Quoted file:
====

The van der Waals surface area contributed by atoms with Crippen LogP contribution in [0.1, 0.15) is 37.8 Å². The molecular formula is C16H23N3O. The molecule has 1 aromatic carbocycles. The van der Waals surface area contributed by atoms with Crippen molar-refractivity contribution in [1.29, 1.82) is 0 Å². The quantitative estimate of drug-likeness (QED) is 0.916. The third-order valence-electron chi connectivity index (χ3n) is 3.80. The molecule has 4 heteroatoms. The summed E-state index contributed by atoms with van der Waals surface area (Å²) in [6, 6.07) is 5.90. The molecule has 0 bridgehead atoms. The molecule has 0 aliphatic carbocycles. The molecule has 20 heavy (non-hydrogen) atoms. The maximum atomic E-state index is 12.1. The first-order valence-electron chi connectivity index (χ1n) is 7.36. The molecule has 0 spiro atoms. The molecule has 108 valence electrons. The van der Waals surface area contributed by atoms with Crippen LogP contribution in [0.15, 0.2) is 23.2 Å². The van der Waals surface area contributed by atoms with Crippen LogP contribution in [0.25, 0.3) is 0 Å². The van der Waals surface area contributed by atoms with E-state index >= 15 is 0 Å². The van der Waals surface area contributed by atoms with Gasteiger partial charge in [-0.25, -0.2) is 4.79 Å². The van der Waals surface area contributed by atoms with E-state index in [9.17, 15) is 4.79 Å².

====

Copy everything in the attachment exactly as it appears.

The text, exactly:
The van der Waals surface area contributed by atoms with Crippen LogP contribution in [0.1, 0.15) is 37.8 Å². The molecular formula is C16H23N3O. The molecule has 1 aromatic carbocycles. The van der Waals surface area contributed by atoms with Crippen molar-refractivity contribution in [1.29, 1.82) is 0 Å². The quantitative estimate of drug-likeness (QED) is 0.916. The third-order valence-electron chi connectivity index (χ3n) is 3.80. The molecule has 4 heteroatoms. The summed E-state index contributed by atoms with van der Waals surface area (Å²) in [6, 6.07) is 5.90. The molecule has 0 bridgehead atoms. The molecule has 0 aliphatic carbocycles. The molecule has 20 heavy (non-hydrogen) atoms. The maximum atomic E-state index is 12.1. The first-order valence-electron chi connectivity index (χ1n) is 7.36. The molecule has 0 spiro atoms. The molecule has 108 valence electrons. The van der Waals surface area contributed by atoms with Crippen LogP contribution in [0.15, 0.2) is 23.2 Å². The van der Waals surface area contributed by atoms with Crippen LogP contribution in [0.25, 0.3) is 0 Å². The van der Waals surface area contributed by atoms with E-state index >= 15 is 0 Å². The van der Waals surface area contributed by atoms with Gasteiger partial charge in [-0.25, -0.2) is 4.79 Å². The van der Waals surface area contributed by atoms with E-state index in [9.17, 15) is 4.79 Å².